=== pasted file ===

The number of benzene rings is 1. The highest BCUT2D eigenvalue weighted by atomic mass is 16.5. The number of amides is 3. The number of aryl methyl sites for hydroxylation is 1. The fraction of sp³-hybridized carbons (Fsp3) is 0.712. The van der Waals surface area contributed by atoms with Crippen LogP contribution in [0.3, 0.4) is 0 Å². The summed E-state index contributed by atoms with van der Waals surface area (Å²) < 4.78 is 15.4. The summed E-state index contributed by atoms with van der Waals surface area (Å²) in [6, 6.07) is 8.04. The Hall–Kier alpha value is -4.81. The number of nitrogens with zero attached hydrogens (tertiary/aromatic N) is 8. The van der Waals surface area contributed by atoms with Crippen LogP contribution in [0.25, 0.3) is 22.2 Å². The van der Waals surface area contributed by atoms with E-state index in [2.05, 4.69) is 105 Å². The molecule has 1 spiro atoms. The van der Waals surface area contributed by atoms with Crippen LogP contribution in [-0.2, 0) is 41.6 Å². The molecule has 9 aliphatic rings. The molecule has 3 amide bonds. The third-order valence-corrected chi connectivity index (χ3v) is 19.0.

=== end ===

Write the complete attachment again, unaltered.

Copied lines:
The number of benzene rings is 1. The highest BCUT2D eigenvalue weighted by atomic mass is 16.5. The number of amides is 3. The number of aryl methyl sites for hydroxylation is 1. The fraction of sp³-hybridized carbons (Fsp3) is 0.712. The van der Waals surface area contributed by atoms with Crippen LogP contribution in [0.3, 0.4) is 0 Å². The summed E-state index contributed by atoms with van der Waals surface area (Å²) < 4.78 is 15.4. The summed E-state index contributed by atoms with van der Waals surface area (Å²) in [6, 6.07) is 8.04. The Hall–Kier alpha value is -4.81. The number of nitrogens with zero attached hydrogens (tertiary/aromatic N) is 8. The van der Waals surface area contributed by atoms with Crippen LogP contribution in [0.25, 0.3) is 22.2 Å². The van der Waals surface area contributed by atoms with E-state index in [2.05, 4.69) is 105 Å². The molecule has 1 spiro atoms. The van der Waals surface area contributed by atoms with Crippen LogP contribution in [-0.2, 0) is 41.6 Å². The molecule has 9 aliphatic rings. The molecule has 3 amide bonds. The third-order valence-corrected chi connectivity index (χ3v) is 19.0.